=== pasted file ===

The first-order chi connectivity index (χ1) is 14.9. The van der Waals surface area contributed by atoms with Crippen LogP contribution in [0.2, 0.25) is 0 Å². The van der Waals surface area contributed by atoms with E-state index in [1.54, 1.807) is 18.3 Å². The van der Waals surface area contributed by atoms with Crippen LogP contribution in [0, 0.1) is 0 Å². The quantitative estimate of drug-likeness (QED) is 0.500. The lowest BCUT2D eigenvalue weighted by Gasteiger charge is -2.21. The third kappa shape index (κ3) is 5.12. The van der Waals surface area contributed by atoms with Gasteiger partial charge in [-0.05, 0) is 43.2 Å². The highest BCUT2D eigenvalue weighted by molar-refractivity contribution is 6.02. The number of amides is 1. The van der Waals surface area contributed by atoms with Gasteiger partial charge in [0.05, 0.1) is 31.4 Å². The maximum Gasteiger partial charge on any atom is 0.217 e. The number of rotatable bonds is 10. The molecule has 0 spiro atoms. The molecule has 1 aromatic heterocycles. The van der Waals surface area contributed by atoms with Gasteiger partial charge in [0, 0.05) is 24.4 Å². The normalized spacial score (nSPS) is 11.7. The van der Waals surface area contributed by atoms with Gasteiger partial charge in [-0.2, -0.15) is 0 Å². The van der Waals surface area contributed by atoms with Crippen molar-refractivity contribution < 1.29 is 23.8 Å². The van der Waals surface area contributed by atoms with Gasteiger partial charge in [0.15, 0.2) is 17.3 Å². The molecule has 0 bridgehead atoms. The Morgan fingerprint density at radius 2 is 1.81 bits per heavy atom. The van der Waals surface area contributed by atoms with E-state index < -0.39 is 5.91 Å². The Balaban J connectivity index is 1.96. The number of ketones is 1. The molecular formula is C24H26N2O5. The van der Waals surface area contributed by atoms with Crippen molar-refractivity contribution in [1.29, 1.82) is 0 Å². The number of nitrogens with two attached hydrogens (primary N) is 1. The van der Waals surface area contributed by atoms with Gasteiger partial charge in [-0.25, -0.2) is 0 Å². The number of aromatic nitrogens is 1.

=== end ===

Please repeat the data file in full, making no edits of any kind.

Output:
The first-order chi connectivity index (χ1) is 14.9. The van der Waals surface area contributed by atoms with Crippen LogP contribution in [0.2, 0.25) is 0 Å². The van der Waals surface area contributed by atoms with E-state index in [1.54, 1.807) is 18.3 Å². The van der Waals surface area contributed by atoms with Crippen LogP contribution in [0, 0.1) is 0 Å². The quantitative estimate of drug-likeness (QED) is 0.500. The lowest BCUT2D eigenvalue weighted by Gasteiger charge is -2.21. The third kappa shape index (κ3) is 5.12. The van der Waals surface area contributed by atoms with Gasteiger partial charge in [-0.05, 0) is 43.2 Å². The highest BCUT2D eigenvalue weighted by molar-refractivity contribution is 6.02. The number of amides is 1. The van der Waals surface area contributed by atoms with Gasteiger partial charge in [0.05, 0.1) is 31.4 Å². The maximum Gasteiger partial charge on any atom is 0.217 e. The number of rotatable bonds is 10. The molecule has 0 spiro atoms. The molecule has 1 aromatic heterocycles. The van der Waals surface area contributed by atoms with Gasteiger partial charge in [0, 0.05) is 24.4 Å². The normalized spacial score (nSPS) is 11.7. The van der Waals surface area contributed by atoms with Gasteiger partial charge in [-0.2, -0.15) is 0 Å². The van der Waals surface area contributed by atoms with Crippen molar-refractivity contribution < 1.29 is 23.8 Å². The van der Waals surface area contributed by atoms with Gasteiger partial charge in [0.15, 0.2) is 17.3 Å². The molecule has 0 bridgehead atoms. The Morgan fingerprint density at radius 2 is 1.81 bits per heavy atom. The van der Waals surface area contributed by atoms with E-state index < -0.39 is 5.91 Å². The Balaban J connectivity index is 1.96. The number of ketones is 1. The molecular formula is C24H26N2O5. The van der Waals surface area contributed by atoms with Crippen molar-refractivity contribution in [1.29, 1.82) is 0 Å². The number of nitrogens with two attached hydrogens (primary N) is 1. The van der Waals surface area contributed by atoms with Gasteiger partial charge in [-0.25, -0.2) is 0 Å². The number of aromatic nitrogens is 1.